Cancerous brain tumors are more challenging targets. They tend to have long fingers that infiltrate healthy brain tissue and are fed by many blood vessels. These blood vessels create a hazard for focused ultrasound because accidentally severing one could create a deeply buried brain hemorrhage that would be hard to control.
But there may still be a role for focused ultrasound in brain cancer treatment; scientists at other institutions are experimenting with using it to temporarily open the blood-brain barrier to let chemotherapy drugs enter the brain. The Stanford team also has plans to conduct trials of this technique. Some teams have also packaged chemo drugs inside liposomes (bubbles of fat) that could be melted with focused ultrasound to release drugs where they’re needed and minimize side effects elsewhere in the body. The technique is promising for tumors growing inside and outside the brain.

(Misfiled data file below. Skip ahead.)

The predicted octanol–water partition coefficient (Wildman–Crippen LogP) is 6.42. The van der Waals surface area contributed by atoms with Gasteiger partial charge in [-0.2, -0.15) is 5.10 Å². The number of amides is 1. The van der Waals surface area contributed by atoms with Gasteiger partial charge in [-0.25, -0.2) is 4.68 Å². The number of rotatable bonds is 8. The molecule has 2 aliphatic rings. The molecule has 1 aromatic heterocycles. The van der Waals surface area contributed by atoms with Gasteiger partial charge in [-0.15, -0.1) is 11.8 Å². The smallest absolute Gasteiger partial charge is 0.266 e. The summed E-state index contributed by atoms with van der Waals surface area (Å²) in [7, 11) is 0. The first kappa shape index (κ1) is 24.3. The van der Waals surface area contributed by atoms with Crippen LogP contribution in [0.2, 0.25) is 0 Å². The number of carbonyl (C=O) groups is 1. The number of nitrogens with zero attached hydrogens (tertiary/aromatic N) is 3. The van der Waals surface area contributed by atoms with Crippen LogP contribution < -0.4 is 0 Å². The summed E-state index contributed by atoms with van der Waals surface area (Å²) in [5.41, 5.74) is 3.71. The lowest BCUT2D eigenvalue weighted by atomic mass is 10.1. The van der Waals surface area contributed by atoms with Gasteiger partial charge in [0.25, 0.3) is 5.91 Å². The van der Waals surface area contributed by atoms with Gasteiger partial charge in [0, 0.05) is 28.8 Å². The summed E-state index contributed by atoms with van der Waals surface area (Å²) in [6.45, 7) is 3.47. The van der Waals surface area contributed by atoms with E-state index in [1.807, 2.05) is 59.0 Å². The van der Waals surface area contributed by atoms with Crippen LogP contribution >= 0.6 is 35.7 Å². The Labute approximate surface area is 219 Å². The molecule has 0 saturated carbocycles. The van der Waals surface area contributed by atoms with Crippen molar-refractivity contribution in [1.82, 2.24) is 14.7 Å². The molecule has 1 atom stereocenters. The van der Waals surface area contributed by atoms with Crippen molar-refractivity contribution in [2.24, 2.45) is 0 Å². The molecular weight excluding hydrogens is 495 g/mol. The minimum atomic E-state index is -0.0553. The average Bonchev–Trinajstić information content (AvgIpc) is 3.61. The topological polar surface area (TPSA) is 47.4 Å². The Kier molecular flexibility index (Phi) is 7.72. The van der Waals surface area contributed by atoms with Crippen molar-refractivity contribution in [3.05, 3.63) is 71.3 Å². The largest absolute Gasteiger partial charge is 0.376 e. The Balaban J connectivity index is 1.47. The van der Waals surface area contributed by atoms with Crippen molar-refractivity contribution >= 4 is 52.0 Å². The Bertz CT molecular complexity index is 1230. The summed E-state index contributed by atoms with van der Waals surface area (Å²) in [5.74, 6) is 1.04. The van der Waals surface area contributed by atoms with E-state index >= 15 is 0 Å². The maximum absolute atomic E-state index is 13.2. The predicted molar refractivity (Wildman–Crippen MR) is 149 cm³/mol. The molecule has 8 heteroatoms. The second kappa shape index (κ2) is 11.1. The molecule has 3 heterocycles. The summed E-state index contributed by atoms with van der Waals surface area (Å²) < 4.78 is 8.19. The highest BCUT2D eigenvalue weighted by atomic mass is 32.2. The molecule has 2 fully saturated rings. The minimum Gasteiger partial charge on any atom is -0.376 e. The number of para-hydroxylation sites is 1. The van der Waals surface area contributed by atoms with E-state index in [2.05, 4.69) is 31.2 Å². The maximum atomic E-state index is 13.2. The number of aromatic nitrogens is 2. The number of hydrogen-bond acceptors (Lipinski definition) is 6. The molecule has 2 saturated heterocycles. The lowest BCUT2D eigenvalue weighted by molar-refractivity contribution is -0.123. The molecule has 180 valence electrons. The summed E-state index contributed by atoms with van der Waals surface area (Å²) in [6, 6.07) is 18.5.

In the meantime, Grant and his collaborators will proceed cautiously in testing whether focused ultrasound can help kids with SEGAs. They’ll look for patients who would otherwise require invasive surgeries and whose imaging scans show tumors the technique could safely hit.
“We’ll advocate for trying this because, in the right cases, where it is safe and could improve the child’s quality of life, we wouldn’t feel like we would have much to lose,” Grant says.
A happy kindergartner
Cadence’s outcome is promising. Late last year, her desmoid grew again — it had been about 15 ml in volume after the first treatment, but expanded to 24 ml — so she returned to Stanford for a second focused ultrasound treatment in December. The entire trip took four days, and Cadence was making snow angels and sledding with family soon after.